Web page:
station_generator <- R6Class(
	classname = "Station",
	private = list(
		..sid = NULL
	),
	public = list(
		name = NULL,
		initialize = function(name) {
			res <- httr::GET("https://2.db.transport.rest/stations", query = list(query = name))
			private$..sid <- httr::content(res)[[1]]$id
			self$name <- httr::content(res)[[1]]$name
		}
	)
)


mannheim_hbf <- station_generator$new('Mannheim')
mannheim_hbf$..sid
## NULL

We can put more information into the private. For example, all the information from the API query. That information, although we don’t want our users to modify, we want to read them. But the current implementation cannot do that.

station_generator <- R6Class(
	classname = "Station",
	private = list(
		..sid = NULL,
		..info = NULL
	),
	public = list(
		name = NULL,
		initialize = function(name) {
			res <- httr::GET("https://2.db.transport.rest/stations", query = list(query = name))
			private$..sid <- httr::content(res)[[1]]$id
			self$name <- httr::content(res)[[1]]$name
			private$..info <- httr::content(res)[[1]]
		}
	)
)

mannheim_hbf <- station_generator$new('Mannheim')
mannheim_hbf$info
## NULL
mannheim_hbf$..info
## NULL

In order to retify this, we can use active bindings to ensure “read only” access. Active bindings are defined like function, but they are not actually functions. Those bindings are read with obj$active_binding and write with obj$active_binding <- 123. We can enforce read-only access like so:

station_generator <- R6Class(
	classname = "Station",
	private = list(
		..sid = NULL,
		..info = NULL
	),
	public = list(
		name = NULL,
		initialize = function(name) {
			res <- httr::GET("https://2.db.transport.rest/stations", query = list(query = name))
			private$..sid <- httr::content(res)[[1]]$id
			self$name <- httr::content(res)[[1]]$name
			private$..info <- httr::content(res)[[1]]
		}
	),
	active = list(
		info = function(field) {
			if (missing(field)) {
				private$..info
			} else {
				stop("You can't modify the info.")
			}
		}
	)
)

mannheim_hbf <- station_generator$new('Mannheim')
##mannheim_hbf$info
mannheim_hbf$info$address
## $city
## [1] "Mannheim"
## 
## $zipcode
## [1] "68161"
## 
## $street
## [1] "Willy-Brandt-Platz 17"
mannheim_hbf$info <- "suck"
## Error in (function (field) : You can't modify the info.

So now, we define a public method for query trains depart from the station.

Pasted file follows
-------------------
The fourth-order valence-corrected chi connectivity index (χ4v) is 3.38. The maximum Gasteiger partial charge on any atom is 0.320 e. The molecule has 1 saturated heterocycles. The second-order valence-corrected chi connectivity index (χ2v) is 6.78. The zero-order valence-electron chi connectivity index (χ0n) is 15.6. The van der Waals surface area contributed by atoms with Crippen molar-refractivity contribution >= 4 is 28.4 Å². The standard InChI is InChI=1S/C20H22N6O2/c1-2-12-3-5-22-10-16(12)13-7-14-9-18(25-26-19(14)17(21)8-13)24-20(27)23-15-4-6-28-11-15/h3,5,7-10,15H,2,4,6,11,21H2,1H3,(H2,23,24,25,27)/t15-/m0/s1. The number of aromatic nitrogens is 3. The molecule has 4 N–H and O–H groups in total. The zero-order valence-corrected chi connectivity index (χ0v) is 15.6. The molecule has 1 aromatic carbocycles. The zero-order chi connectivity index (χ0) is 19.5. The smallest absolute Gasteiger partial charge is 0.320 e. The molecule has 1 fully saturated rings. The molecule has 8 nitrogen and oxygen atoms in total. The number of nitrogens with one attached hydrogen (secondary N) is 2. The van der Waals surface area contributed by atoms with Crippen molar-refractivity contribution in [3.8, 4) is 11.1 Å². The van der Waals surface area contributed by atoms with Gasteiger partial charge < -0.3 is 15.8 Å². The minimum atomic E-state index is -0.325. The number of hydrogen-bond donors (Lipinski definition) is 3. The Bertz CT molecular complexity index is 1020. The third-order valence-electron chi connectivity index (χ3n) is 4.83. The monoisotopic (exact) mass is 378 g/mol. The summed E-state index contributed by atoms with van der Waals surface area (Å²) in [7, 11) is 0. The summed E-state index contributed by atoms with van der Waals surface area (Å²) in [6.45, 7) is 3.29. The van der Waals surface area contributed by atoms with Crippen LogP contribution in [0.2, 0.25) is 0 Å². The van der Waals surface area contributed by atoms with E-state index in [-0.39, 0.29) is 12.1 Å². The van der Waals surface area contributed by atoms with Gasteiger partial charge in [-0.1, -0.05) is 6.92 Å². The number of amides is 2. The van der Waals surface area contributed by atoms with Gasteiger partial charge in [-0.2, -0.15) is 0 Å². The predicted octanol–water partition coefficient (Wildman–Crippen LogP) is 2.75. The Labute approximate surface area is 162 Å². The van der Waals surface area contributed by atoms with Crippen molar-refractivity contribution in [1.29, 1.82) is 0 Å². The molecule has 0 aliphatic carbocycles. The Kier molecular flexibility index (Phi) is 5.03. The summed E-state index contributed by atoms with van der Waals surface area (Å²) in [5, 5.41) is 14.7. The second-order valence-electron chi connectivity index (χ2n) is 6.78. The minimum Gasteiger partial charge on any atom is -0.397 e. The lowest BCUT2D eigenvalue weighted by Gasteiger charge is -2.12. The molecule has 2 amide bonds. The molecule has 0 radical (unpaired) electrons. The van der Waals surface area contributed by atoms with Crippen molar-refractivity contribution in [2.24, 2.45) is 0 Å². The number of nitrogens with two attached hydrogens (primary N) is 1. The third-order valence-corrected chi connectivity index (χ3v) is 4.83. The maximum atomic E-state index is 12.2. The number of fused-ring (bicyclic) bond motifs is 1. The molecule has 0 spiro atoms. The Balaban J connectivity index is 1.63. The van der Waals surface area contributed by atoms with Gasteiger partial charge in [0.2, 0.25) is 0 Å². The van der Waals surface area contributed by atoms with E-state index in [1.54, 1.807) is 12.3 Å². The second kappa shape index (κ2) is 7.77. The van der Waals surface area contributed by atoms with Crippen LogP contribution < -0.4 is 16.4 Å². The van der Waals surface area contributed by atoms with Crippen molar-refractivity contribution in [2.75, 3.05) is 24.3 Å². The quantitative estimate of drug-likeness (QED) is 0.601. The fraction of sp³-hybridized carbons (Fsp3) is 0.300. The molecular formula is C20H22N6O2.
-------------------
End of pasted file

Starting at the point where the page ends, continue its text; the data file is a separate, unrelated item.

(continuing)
station_generator <- R6Class(
	classname = "Station",
	private = list(
		..sid = NULL,
		..info = NULL
	),
	public = list(
		name = NULL,
		initialize = function(name) {
			res <- httr::GET("https://2.db.transport.rest/stations", query = list(query = name))
			private$..sid <- httr::content(res)[[1]]$id
			self$name <- httr::content(res)[[1]]$name
			private$..info <- httr::content(res)[[1]]
		},
		depart_trains = function(duration = '60') {
			res <- httr::GET(paste0("https://2.db.transport.rest/stations/", private$..sid, "/departures"), query = list("next" = duration))
			httr::content(res)
		}
	),
	active = list(
		info = function(field) {
			if (missing(field)) {
				private$..info
			} else {
				stop("You can't modify the info.")
			}
		}
	)
)

mannheim_hbf <- station_generator$new('Mannheim')
res <- mannheim_hbf$depart_trains() ### churn out the train in the next 60 mins
res[[1]]
## $tripId
## [1] "1|1033326|0|81|15012019"
## 
## $stop
## $stop$type
## [1] "stop"
## 
## $stop$id
## [1] "518342"
## 
## $stop$name
## [1] "Hauptbahnhof, Mannheim"
## 
## $stop$location
## $stop$location$type
## [1] "location"
## 
## $stop$location$latitude
## [1] 49.48022
## 
## $stop$location$longitude
## [1] 8.469529
## 

So far so good! The result is a named list and it is too long to be listed in its entirety. It is possible to convert that named list into data frame, but it is beyond the scope of this post.

How about we create a public method to query trains to another station?

station_generator <- R6Class(
	classname = "Station",
	private = list(
		..sid = NULL,
		..info = NULL
	),
	public = list(
		name = NULL,
		initialize = function(name) {
			res <- httr::GET("https://2.db.transport.rest/stations", query = list(query = name))
			private$..sid <- httr::content(res)[[1]]$id
			self$name <- httr::content(res)[[1]]$name